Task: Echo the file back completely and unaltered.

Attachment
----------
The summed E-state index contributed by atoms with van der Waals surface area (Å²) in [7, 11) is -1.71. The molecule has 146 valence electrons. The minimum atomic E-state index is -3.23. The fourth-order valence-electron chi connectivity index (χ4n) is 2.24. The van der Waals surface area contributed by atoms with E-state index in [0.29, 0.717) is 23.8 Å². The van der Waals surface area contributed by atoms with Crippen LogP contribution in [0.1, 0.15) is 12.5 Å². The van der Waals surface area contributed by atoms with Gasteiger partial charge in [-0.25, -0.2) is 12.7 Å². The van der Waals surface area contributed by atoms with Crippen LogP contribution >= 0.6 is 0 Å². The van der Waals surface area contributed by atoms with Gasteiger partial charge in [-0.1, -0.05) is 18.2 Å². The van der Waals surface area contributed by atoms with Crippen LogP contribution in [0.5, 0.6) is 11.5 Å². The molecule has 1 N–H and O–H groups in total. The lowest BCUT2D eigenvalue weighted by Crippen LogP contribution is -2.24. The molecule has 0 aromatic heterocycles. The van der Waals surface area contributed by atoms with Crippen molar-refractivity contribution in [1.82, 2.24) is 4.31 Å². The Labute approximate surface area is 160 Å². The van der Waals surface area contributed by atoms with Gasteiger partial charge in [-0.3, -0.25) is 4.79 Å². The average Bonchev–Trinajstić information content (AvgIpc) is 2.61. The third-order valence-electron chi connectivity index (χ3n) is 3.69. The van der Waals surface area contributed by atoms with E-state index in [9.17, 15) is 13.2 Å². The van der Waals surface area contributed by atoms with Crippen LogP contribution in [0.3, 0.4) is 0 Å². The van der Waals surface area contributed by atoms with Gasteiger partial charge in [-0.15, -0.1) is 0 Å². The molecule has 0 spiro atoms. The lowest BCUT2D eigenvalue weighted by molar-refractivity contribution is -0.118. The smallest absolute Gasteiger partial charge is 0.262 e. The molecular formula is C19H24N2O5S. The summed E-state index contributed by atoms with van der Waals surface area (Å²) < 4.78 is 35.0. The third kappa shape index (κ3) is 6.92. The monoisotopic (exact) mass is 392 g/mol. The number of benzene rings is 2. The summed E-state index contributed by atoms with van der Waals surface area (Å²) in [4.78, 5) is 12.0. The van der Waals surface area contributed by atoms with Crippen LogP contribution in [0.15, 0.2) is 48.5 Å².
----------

The summed E-state index contributed by atoms with van der Waals surface area (Å²) in [7, 11) is -1.71. The molecule has 146 valence electrons. The minimum atomic E-state index is -3.23. The fourth-order valence-electron chi connectivity index (χ4n) is 2.24. The van der Waals surface area contributed by atoms with E-state index in [0.29, 0.717) is 23.8 Å². The van der Waals surface area contributed by atoms with Crippen LogP contribution in [0.1, 0.15) is 12.5 Å². The van der Waals surface area contributed by atoms with Gasteiger partial charge in [-0.25, -0.2) is 12.7 Å². The van der Waals surface area contributed by atoms with Crippen LogP contribution >= 0.6 is 0 Å². The van der Waals surface area contributed by atoms with Gasteiger partial charge in [-0.1, -0.05) is 18.2 Å². The van der Waals surface area contributed by atoms with Crippen LogP contribution in [0.5, 0.6) is 11.5 Å². The molecule has 1 N–H and O–H groups in total. The lowest BCUT2D eigenvalue weighted by Crippen LogP contribution is -2.24. The molecule has 0 aromatic heterocycles. The van der Waals surface area contributed by atoms with Crippen molar-refractivity contribution in [1.82, 2.24) is 4.31 Å². The Labute approximate surface area is 160 Å². The van der Waals surface area contributed by atoms with Gasteiger partial charge in [-0.3, -0.25) is 4.79 Å². The average Bonchev–Trinajstić information content (AvgIpc) is 2.61. The third-order valence-electron chi connectivity index (χ3n) is 3.69. The van der Waals surface area contributed by atoms with E-state index in [9.17, 15) is 13.2 Å². The van der Waals surface area contributed by atoms with Crippen LogP contribution in [0.3, 0.4) is 0 Å². The van der Waals surface area contributed by atoms with Gasteiger partial charge in [-0.15, -0.1) is 0 Å². The molecule has 0 spiro atoms. The lowest BCUT2D eigenvalue weighted by molar-refractivity contribution is -0.118. The smallest absolute Gasteiger partial charge is 0.262 e. The molecular formula is C19H24N2O5S. The summed E-state index contributed by atoms with van der Waals surface area (Å²) < 4.78 is 35.0. The third kappa shape index (κ3) is 6.92. The monoisotopic (exact) mass is 392 g/mol. The number of benzene rings is 2. The summed E-state index contributed by atoms with van der Waals surface area (Å²) in [4.78, 5) is 12.0. The van der Waals surface area contributed by atoms with Crippen LogP contribution in [0.15, 0.2) is 48.5 Å².